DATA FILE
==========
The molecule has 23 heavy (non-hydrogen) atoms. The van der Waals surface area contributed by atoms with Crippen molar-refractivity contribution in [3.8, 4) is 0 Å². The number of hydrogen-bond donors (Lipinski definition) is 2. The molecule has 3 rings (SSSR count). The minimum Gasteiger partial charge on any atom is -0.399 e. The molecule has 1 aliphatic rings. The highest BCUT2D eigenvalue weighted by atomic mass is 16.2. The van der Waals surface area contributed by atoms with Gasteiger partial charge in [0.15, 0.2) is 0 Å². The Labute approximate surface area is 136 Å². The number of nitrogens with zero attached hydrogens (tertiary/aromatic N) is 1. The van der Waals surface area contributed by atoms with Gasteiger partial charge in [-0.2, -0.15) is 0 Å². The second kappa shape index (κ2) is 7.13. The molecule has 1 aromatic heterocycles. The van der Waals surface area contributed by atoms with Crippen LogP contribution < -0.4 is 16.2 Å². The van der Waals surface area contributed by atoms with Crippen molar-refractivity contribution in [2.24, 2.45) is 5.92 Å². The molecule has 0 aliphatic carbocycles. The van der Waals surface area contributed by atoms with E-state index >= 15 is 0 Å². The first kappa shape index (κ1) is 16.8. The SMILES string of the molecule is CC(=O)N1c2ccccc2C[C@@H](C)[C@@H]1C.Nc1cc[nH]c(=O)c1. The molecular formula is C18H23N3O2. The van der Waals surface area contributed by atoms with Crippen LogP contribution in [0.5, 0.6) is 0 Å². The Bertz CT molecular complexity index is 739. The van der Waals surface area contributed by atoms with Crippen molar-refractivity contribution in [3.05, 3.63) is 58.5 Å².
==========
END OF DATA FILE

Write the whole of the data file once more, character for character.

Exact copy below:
The molecule has 23 heavy (non-hydrogen) atoms. The van der Waals surface area contributed by atoms with Crippen molar-refractivity contribution in [3.8, 4) is 0 Å². The number of hydrogen-bond donors (Lipinski definition) is 2. The molecule has 3 rings (SSSR count). The minimum Gasteiger partial charge on any atom is -0.399 e. The molecule has 1 aliphatic rings. The highest BCUT2D eigenvalue weighted by atomic mass is 16.2. The van der Waals surface area contributed by atoms with Gasteiger partial charge in [0.15, 0.2) is 0 Å². The Labute approximate surface area is 136 Å². The number of nitrogens with zero attached hydrogens (tertiary/aromatic N) is 1. The van der Waals surface area contributed by atoms with Gasteiger partial charge in [-0.2, -0.15) is 0 Å². The second kappa shape index (κ2) is 7.13. The molecule has 1 aromatic heterocycles. The van der Waals surface area contributed by atoms with Crippen LogP contribution < -0.4 is 16.2 Å². The van der Waals surface area contributed by atoms with Crippen molar-refractivity contribution in [2.24, 2.45) is 5.92 Å². The molecule has 0 aliphatic carbocycles. The van der Waals surface area contributed by atoms with E-state index >= 15 is 0 Å². The first kappa shape index (κ1) is 16.8. The SMILES string of the molecule is CC(=O)N1c2ccccc2C[C@@H](C)[C@@H]1C.Nc1cc[nH]c(=O)c1. The molecular formula is C18H23N3O2. The van der Waals surface area contributed by atoms with Crippen LogP contribution in [0.5, 0.6) is 0 Å². The Bertz CT molecular complexity index is 739. The van der Waals surface area contributed by atoms with Crippen molar-refractivity contribution in [3.05, 3.63) is 58.5 Å².